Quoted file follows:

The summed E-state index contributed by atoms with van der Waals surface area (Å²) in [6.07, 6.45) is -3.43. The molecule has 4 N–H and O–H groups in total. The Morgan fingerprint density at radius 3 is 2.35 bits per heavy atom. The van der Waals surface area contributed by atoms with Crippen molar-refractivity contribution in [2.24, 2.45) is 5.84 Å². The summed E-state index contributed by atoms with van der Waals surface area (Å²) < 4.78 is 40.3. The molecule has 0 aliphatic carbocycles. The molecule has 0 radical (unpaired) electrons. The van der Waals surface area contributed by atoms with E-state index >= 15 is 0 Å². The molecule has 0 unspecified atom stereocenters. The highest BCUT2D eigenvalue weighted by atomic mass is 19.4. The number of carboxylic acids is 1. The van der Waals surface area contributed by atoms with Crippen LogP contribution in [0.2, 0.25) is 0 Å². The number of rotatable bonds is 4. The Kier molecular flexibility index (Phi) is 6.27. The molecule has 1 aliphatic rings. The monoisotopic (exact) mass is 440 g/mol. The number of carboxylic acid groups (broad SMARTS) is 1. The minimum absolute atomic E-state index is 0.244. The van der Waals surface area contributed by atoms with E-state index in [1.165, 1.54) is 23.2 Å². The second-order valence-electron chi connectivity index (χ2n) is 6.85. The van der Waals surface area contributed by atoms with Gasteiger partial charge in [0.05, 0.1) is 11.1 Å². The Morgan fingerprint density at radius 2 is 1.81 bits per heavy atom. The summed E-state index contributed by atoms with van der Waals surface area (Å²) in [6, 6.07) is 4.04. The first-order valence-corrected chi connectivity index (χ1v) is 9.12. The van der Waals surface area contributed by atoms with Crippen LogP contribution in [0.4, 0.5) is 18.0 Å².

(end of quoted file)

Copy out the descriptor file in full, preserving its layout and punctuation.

The summed E-state index contributed by atoms with van der Waals surface area (Å²) in [6.07, 6.45) is -3.43. The molecule has 4 N–H and O–H groups in total. The Morgan fingerprint density at radius 3 is 2.35 bits per heavy atom. The van der Waals surface area contributed by atoms with Crippen molar-refractivity contribution in [2.24, 2.45) is 5.84 Å². The summed E-state index contributed by atoms with van der Waals surface area (Å²) < 4.78 is 40.3. The molecule has 0 aliphatic carbocycles. The molecule has 0 radical (unpaired) electrons. The van der Waals surface area contributed by atoms with E-state index >= 15 is 0 Å². The molecule has 0 unspecified atom stereocenters. The highest BCUT2D eigenvalue weighted by atomic mass is 19.4. The number of carboxylic acids is 1. The van der Waals surface area contributed by atoms with Crippen LogP contribution in [0.2, 0.25) is 0 Å². The number of rotatable bonds is 4. The Kier molecular flexibility index (Phi) is 6.27. The molecule has 1 aliphatic rings. The monoisotopic (exact) mass is 440 g/mol. The number of carboxylic acid groups (broad SMARTS) is 1. The minimum absolute atomic E-state index is 0.244. The van der Waals surface area contributed by atoms with E-state index in [1.165, 1.54) is 23.2 Å². The second-order valence-electron chi connectivity index (χ2n) is 6.85. The van der Waals surface area contributed by atoms with Gasteiger partial charge in [0.05, 0.1) is 11.1 Å². The Morgan fingerprint density at radius 2 is 1.81 bits per heavy atom. The summed E-state index contributed by atoms with van der Waals surface area (Å²) in [6, 6.07) is 4.04. The first-order valence-corrected chi connectivity index (χ1v) is 9.12. The van der Waals surface area contributed by atoms with Crippen LogP contribution in [0.4, 0.5) is 18.0 Å².